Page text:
Nigel Lawson, a Conservative politician and journalist who helped Margaret Thatcher revive the British economy but left the government after a contentious disagreement over monetary policy, has passed away. He was 91. So, what was Nigel Lawson Cause Of Death? We shall find out in the next paragraph.
Nigel Lawson Cause Of Death
Nigel Lawson passed away on Monday, according to The Guardian in London. The BBC didn’t specify his death’s location, date, or cause. The prime minister and leader of the Conservative Party, Rishi Sunak, referred Charles Lawson as “a transformational chancellor and an inspiration to myself and many others” in a statement.
A tweet in the tribute of Nigel Lawson.
It was with tremendous sadness that we learned this evening of the death of Lord Nigel Lawson.
An advocate of Brexit and of sound fiscal policy, Lawson’s tenure at the Treasury left an indelible mark on the UK.
A political giant, he helped change Britain for the better.
— Bruges Group 🇬🇧 (@BrugesGroup) April 3, 2023
Nigel Lawson Career
After serving in the government, Lawson went on to become a well-known opponent of global warming, although his daughter, renowned chef Nigella Lawson, mostly took the spotlight.
Lawson’s role as chancellor of the Exchequer made him a key player in Thatcher’s signature campaign for deregulation and the privatization of sizable state-owned businesses and utilities, such as British Airways, British Telecom, and British Gas.
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His tax-cutting economic management assisted in halving unemployment, taming inflation, and turning a budget deficit into a surplus. However, the so-called Lawson Boom was followed by tougher times marked by high inflation and interest rates that increased from 7% to 15% over the course of 16 months.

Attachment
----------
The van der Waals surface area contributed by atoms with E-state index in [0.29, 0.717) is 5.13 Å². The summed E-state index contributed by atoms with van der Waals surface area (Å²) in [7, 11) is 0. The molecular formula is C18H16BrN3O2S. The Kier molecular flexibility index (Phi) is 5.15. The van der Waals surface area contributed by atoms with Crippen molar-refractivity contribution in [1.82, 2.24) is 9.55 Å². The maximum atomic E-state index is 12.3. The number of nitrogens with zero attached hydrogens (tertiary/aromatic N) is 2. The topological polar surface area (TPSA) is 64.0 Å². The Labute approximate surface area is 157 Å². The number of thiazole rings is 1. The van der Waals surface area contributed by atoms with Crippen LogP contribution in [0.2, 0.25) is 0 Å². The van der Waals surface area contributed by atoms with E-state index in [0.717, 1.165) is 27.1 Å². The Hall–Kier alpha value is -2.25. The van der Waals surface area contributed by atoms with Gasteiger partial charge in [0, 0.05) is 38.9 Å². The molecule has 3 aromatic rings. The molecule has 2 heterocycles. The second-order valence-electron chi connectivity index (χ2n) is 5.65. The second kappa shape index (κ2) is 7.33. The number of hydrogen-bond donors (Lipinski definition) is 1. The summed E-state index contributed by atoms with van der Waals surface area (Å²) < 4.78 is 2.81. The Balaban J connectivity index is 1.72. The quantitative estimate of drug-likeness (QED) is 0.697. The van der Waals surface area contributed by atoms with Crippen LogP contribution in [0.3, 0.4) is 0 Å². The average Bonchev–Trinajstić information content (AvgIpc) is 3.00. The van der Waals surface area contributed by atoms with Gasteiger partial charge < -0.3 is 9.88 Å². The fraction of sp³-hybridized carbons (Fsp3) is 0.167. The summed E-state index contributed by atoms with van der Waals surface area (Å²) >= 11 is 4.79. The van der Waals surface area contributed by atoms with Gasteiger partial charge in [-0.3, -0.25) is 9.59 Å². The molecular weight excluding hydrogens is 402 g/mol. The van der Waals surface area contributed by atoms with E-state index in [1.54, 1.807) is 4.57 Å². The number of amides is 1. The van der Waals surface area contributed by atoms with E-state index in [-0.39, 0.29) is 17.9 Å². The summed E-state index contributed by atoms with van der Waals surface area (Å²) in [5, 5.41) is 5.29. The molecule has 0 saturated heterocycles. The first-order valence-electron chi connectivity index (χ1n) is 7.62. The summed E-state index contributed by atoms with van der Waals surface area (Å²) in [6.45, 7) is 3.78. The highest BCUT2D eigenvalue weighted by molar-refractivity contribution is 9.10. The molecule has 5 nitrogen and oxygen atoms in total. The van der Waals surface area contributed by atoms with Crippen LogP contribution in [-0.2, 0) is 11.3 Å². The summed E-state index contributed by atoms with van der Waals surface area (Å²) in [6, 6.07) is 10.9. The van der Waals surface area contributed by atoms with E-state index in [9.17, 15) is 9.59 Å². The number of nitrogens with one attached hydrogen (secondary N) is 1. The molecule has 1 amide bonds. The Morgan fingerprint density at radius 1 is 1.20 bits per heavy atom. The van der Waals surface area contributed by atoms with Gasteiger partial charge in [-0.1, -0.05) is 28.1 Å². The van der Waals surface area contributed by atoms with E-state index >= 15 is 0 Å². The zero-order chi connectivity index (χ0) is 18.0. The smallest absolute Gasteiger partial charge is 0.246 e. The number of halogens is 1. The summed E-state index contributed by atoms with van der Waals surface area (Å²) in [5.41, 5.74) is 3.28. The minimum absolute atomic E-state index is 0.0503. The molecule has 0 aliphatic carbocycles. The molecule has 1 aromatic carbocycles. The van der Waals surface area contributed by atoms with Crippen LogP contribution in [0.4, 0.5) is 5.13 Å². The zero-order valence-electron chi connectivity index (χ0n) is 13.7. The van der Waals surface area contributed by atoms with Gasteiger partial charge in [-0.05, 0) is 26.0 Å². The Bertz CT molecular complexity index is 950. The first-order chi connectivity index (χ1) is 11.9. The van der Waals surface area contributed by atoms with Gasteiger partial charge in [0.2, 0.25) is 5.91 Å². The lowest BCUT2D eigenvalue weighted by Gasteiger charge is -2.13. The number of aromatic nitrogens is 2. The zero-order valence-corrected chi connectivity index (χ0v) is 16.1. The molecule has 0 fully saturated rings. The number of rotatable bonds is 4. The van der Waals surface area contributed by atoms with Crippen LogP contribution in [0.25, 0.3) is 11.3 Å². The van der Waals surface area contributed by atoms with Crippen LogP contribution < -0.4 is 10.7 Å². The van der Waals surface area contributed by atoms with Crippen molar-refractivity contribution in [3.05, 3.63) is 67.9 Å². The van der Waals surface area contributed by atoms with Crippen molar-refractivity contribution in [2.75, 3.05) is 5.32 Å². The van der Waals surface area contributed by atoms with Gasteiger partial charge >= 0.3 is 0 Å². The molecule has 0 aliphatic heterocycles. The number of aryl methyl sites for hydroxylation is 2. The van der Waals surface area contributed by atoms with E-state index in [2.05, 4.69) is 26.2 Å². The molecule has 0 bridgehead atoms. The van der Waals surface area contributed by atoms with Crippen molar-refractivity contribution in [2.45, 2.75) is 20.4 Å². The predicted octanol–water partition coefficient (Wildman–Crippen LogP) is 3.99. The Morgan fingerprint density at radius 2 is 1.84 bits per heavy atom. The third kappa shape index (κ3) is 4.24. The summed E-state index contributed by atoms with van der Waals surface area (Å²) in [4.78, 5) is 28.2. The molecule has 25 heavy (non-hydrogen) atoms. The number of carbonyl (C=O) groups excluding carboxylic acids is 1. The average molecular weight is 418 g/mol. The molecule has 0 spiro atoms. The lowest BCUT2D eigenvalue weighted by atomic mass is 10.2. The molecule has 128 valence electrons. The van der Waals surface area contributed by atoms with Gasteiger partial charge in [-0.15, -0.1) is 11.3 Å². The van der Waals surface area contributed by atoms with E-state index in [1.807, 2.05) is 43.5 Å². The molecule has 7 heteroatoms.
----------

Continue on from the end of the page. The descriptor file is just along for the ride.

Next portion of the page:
Lawson was also in charge of the so-called “Big Bang,” which in 1986 sparked a spike in unrestricted electronic trading on the London Stock Exchange and later acknowledged as a factor in the 2008 financial crisis.
He was initially seen as a proponent of the European Union, but as time went on, he grew angrier in his condemnation of the euro, the continent’s single currency, of which Britain was not a member.
In support of the UK leaving the EU, Lawson claimed that the objective to “build a megastate, the United States of Europe” had diverged from the EU’s economic foundations and was thus illogical.
We want to be a global participant, he declared, not just a small European nation.
In 2014, he stated to the British publication The Independent, “I think we have a choice.” “We may either say, “No, we don’t share your aim,” at which point you have to say, “We love you and leave you,” or we can join the single currency and participate fully in attempting to influence it in any way we can.
Lawson declared in October 2015 that he would lead a group called Conservatives for Britain to get ready for a vote on whether the UK should stay in the EU. He stated that David Cameron, the British prime minister, would not achieve significant enough changes in the country’s interactions with the rest of the EU to support its continuing membership.
Lawson had an argument with Sir Alan Walters, Thatcher’s economic adviser at No. 10 Downing Street, and abruptly resigned from Thatcher’s cabinet in October 1989. Thatcher’s opposition to tying the British pound to the German mark and a basket of other European currencies was the central point of contention.
Lawson changed his way of life after leaving office. He wrote “The Nigel Lawson Diet Book” in 1996 after losing 70 pounds after paying attention to medical advise.
Notwithstanding his opposition to European integration, he increasingly split his time between a house in southwest France’s Gascony and London, where he served as a life peer and a member of the House of Lords.
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